This essay was commissioned for the 2007 Bradley Symposium
April 23, 2007
by Wilfred McClay
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This essay, which appeared in the May 14 issue of National Review, was prepared for the 2007 Bradley Symposium addressing the topic, "Who Are We Today? American Character and Identity in the 21st Century," held on May 3, 2007, in Washington, D.C. The symposium was sponsored by Hudson Institute's BradleyCenter for Philanthropy and Civic Renewal. For more information on the BradleyCenter, its events, and its publications, please visit our web site at http://pcr.hudson.org.
THIS IS ONE of those moments in our history when we are asking ourselves, with fresh intensity, who we are, as a nation and a people. We are not the only ones in the world asking themselves such questions. The current national elections in France, for example, have brought to the surface a growing unease in the land over the fraying condition of French national identity, an unease that candidates are having to address. Europe itself, along with the countries composing it, suffers from a serious crisis of self-definition, as entrenched dogmas of transnationality and multicultural inclusiveness begin to look like signposts on the road to cultural suicide. But such questions pose themselves with particular force for Americans, whose sense of themselves as a people has always been strongly tied to their shared acceptance of certain conscious ideals.
There are plenty of reasons to be pessimistic. Our shared sense of what is central to our national character has become confused and eroded, as our knowledge of our distinctive history has waned, and as the meaning of citizenship itself has been diluted and diminished. Yet there also are reasons to believe that a considerable reservoir of American patriotic sentiment exists to be drawn upon, even if it is not always very visible or very eager to declare itself. There is still, in short, a continuing sense of the American national character, even if it is not always easy to define, and even if it shows its nature most clearly—in much the same way that individual character does—only on those occasions when necessity evokes it.
It should not detract from the urgency of our present concerns to note that they all have a familiar ring to them. We have been here before. Not exactly the same place, of course. History never repeats itself in that way, and many of the particulars we now face are quite unprecedented. But the general shape of the concerns is not. We Americans have always puzzled over the precise shape of our national identity, and worried about the state of our culture. We have always asked such questions about ourselves. Our readiness to ask such questions itself offers an insight into the kind of people we are.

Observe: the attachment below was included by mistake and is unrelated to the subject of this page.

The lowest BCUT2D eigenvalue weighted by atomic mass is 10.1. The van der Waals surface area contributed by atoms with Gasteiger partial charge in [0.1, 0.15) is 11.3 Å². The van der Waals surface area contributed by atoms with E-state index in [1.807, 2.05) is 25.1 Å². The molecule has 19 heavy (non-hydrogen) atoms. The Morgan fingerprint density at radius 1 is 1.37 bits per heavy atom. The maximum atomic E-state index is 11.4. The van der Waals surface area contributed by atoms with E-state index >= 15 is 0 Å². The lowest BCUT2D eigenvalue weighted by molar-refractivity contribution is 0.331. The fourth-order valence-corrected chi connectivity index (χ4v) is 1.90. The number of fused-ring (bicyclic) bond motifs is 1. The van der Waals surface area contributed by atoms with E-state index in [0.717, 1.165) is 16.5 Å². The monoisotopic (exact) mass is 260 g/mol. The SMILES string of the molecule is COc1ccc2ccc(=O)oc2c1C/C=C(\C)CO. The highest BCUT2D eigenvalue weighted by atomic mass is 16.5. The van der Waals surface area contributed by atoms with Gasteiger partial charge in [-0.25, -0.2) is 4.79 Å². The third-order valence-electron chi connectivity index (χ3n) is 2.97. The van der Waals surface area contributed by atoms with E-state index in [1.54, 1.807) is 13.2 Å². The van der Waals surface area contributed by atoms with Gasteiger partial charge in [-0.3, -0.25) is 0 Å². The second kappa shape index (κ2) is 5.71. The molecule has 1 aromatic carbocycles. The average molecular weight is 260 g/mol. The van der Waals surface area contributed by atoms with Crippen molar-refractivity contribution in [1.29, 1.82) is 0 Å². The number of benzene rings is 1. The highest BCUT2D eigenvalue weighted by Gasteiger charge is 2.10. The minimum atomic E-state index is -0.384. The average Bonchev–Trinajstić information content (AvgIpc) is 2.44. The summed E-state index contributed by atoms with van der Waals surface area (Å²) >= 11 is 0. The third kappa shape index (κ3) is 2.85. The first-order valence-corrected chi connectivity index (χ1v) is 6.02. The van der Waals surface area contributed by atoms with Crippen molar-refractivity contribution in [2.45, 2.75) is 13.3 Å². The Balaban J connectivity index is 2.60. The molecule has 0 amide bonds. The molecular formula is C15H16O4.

RIGHT FROM THE BEGINNING
Why are we this way? Perhaps we can thank (or blame) those fiercely introspective New England Puritans, who made soul-searching into an art form, with their copious diaries and gloomy declension narratives and thundering jeremiads, all animated by a profound sense of mission, of an “errand into the wilderness” that could not be permitted to fail. Or J. Hector St. John de Crèvecoeur, whose proclamation that the American was to be a “new man” amalgamated out of the elements of the old ones offered a vision of America that has run, in various forms, like a brilliant ribbon through the nation’s entire history.
Or perhaps look to the lofty expectations of the Revolutionaries and the Founders, who proclaimed a Novus Ordo Seclorum, saw the new American nation as a successor to Rome, and wondered, with Alexander Hamilton, whether it was “reserved to the people of this country” to decide for all humanity “whether societies of men are really capable or not of establishing good government from reflection and choice.” Or to Abraham Lincoln’s more pithy description of his nation as “the last best hope of mankind,” a phrase suggestive of a secular errand just as fraught with ultimate significance as the Puritan one.
In other words, there was a steady succession of voices proclaiming that American history would be the carrier of a larger meaning. The particulars changed, the cast of characters changed, but the theme persisted, clinging tenaciously to our national consciousness and experience. America was to be a land of fresh promise and new beginnings, a grand stage for the regeneration of humanity. It would be the New Zion, or New Israel--or maybe a New Rome, New England, New London, New Amsterdam, New Canaan, New Harmony, New York, New . . . You-Name-It. And for all the complications of our history and tatters in its mortal dress, it has never lost its deep connection to that great theme of renewal and rebirth, even today—which is one reason immigration has always been such a thorny but vital issue for us, lying as it does so close to our sense of ourselves as a land of new beginnings and second chances.